Page:Rolland - People's Theater.djvu/24

This page has been proofread, but needs to be validated.



the past is more than three-quarters dead. This is true not only of our French art, but of all art. The art of the past does not satisfy us nowadays, and its effects are often detrimental. The first requisite to a normal healthy existence is that art shall continually evolve together with life itself.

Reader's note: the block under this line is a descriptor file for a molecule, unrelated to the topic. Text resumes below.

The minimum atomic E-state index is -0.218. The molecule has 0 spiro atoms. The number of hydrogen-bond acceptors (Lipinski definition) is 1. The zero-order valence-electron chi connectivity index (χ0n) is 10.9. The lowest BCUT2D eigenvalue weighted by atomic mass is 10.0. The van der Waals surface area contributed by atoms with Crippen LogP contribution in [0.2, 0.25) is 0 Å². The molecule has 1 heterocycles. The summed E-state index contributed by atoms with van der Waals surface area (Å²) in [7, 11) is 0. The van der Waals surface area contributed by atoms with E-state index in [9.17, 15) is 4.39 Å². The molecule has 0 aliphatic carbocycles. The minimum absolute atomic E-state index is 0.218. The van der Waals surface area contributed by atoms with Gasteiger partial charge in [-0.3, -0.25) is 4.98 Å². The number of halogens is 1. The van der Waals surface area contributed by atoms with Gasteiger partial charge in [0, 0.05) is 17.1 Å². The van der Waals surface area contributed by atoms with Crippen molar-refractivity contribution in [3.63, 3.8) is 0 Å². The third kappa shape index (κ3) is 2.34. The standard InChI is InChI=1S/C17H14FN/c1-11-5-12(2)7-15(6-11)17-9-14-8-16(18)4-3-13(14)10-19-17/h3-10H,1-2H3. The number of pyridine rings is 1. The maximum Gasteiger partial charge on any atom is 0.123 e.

I do not know whether the society of today will create its own art, but I am sure that if it fails to do so, we shall have no living art, only a museum, a mausoleum wherein sleep the embalmed mummies of the past. We have been educated to respect the memory of what has been, and we find it exceedingly difficult to tear ourselves loose. The past is wrapped in a haze of poetry, which softens everything to the indistinctly melting outlines of a distant view. But from these beautiful forms which once throbbed with vitality, the life has faded, or is fading from day to day. And if even a few masterpieces, more robust than the rest, still wield some of their pristine power over us, I am not sure that that power is beneficial nowadays. Nothing is good except in its place and time. You may believe that the good and the beautiful are absolute unchanging entities; but modes of expression vary according to each human mind; and the forms which were charming and noble in one century are more than likely, when carried over into another, to appear monstrous anachronisms. One of the dangers of art pointed out by Tolstoy arises perhaps from the fact that the forces of another day, when brought into an epoch where they do not belong, occasion serious